Getting Ready for Your Hike

More and more people are discovering that a hiking vacation provides just the right combination of stimulation and relaxation. With a little preparation, your hiking trip can be the best vacation you ever had.

This site is sponsored by Alyson Adventures, which offers diving and other active vacations for gay men, lesbians, and friends. We hope it will be of use to anyone interested in this sport.

We invite you also to read more about our gay adventure vacations.


What kind of hiking boots should I get?

If it's your first pair, you should probably get light- or medium-weight boots. Before deciding, consider how much you’ll wear them, and under what conditions.

Light-weight hiking boots (weighing up to 2-3/4 lbs. per pair) are made of synthetic materials, or a combination of leather and synthetic. The lighter weight means less work for your feet over a day of hiking, and the fabric breaks in faster than leather. These boots are fine for day hikes on good trails in dry conditions. If you expect to hit occasional snow, mud, or rain, be sure they have waterproof liners.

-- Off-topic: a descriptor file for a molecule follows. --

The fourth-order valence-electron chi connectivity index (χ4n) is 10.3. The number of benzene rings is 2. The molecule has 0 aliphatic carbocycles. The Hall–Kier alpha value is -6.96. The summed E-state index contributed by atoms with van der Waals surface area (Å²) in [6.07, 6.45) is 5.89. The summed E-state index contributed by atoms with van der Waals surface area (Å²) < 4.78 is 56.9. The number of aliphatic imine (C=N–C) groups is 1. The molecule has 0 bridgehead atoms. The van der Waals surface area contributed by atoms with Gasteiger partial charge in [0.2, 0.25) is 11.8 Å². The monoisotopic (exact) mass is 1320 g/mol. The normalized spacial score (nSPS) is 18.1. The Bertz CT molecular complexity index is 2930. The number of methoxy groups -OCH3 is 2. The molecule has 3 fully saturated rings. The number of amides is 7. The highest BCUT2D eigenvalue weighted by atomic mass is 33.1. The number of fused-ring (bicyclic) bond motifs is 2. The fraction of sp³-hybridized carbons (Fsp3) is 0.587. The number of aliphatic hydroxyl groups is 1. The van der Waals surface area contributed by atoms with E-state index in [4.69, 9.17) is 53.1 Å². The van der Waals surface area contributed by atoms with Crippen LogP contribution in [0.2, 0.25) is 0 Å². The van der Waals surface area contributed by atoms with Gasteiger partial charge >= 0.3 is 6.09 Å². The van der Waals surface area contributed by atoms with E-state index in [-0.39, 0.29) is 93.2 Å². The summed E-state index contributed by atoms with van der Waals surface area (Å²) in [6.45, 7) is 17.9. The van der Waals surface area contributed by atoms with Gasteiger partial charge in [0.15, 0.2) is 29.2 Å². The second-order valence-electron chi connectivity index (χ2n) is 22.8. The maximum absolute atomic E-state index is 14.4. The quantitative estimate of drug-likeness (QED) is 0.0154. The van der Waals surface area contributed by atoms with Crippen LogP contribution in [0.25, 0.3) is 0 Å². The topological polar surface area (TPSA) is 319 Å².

A step up are medium-weight boots, weighing 3 to 4 lbs. per pair. These are made with more leather, or sturdier synthetics. They offer more support and better resistance to the elements. For a week of day hikes in varied but generally dry conditions, these are ideal.

Boots weighing over 4 lbs. are classified as – you guessed it – heavy-weight. These boots are serious, all-weather footwear. They’ll take longer to break in, and the leather requires special care. They're probably not the best choice for your first pair of hiking boots. But once you’ve broken them in, they’ll last almost indefinitely, and provide more support than the others. Your ankles will appreciate the extra protection when you’re scrambling over scree. They’re more expensive, but heavy-weight leather boots can be resoled, making them a worthwhile long-term investment for serious hikers.